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Shopping spree in Wigan way back in 1965

Inside Wigan Market in the 60s
Inside Wigan Market in the 60s
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Geoff Shryhane travels back the the Sixties to check out what he could buy...

It’s 1965 and I’ve been working for five years.

Wigan is a familiar place now with its bustle and thriving shopping centre.

Not like today – with a raft of shops closed and closing and Marks getting ready to put up the shutters.

I’m going to close my eyes today and go on a shopping spree half a century ago.

You are welcome to come with me.

First stop will, of course, be Woolworths at the top of Standishgate. It sells a mind-boggling array of goods and the cafe still takes up quite a lot of room. Who will ever forget the hissing giant kettles? Cuppa for a couple of old pennies. Wilting sandwiches under plastic domes.

And almost across the road, the wonderful Little Arcade, with a host of stalls, Syd Smith’s newspapers and books stall as well as the former race course jockey scales.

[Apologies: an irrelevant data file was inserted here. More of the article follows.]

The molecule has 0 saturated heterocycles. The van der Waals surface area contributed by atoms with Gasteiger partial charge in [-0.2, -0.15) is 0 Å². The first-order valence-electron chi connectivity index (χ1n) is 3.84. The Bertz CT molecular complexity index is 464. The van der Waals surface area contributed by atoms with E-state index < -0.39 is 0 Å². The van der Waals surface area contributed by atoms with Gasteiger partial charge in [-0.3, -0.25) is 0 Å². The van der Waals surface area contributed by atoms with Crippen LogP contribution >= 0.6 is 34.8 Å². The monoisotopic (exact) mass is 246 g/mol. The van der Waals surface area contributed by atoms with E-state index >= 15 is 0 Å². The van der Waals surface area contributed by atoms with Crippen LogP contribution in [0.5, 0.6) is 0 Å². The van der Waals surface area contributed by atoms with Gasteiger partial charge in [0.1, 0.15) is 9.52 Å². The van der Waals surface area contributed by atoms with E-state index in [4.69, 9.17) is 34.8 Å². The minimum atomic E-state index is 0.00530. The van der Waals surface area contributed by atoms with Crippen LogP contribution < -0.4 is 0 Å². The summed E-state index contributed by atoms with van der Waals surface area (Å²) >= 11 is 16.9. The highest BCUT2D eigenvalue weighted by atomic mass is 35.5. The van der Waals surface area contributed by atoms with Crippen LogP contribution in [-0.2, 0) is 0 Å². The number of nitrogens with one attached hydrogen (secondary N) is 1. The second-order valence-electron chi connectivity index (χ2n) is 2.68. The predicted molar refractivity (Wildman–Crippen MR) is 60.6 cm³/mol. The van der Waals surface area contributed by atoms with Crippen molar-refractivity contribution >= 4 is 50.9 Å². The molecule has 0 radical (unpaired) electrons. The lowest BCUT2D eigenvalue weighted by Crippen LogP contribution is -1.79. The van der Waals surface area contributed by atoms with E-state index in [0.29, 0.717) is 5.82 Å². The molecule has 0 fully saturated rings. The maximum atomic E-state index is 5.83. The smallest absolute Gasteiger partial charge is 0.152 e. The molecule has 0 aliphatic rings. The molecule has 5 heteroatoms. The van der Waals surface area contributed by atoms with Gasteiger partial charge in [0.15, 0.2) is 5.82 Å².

Thanks to Gorners the place always has an appetising smell. Pudding, chips and peas – three old shillings.

We now head to Lowe’s and Pendlebury’s stores – both a little on the posh side, but nothing less than we deserve.

We now visit two stationery shops – Starrs and Wildings, note books of every size and description, pens and pen nibs as well as books.

Time for a coffee in up-the-stairs Makinson’s Cafe at the top of town. Meals too. So many customers it sounds like a bird cage.

On both sides of Library Street are Timberlakes car show rooms, and at the top the Midland Bank. It will be years before cash machines arrive. At the bottom of Standishate there’s time to visit the multi-department Co-op premises, as well as C and A.

As most of the family and colleagues smoke, it’s time for a visit to Ashton’s tobacconist’s on Wallgate – British and foreign brands of cigarettes and Churchill-sized cigars. Soon the cinemas on King Street will be slowly flickering out, but there was, of course, the Bodega club which had a yummy

Wimpy bar...our haunt each afternoon.

Millgate had an atmosphere all of its own – and the array of little shops – including two cafes where I, as a young reporter, stretched to a generous bag of chips each day.

For more memories and musings from Geoffrey Shryhane, buy the Wigan Observer and Leigh Observer, out every Tuesday.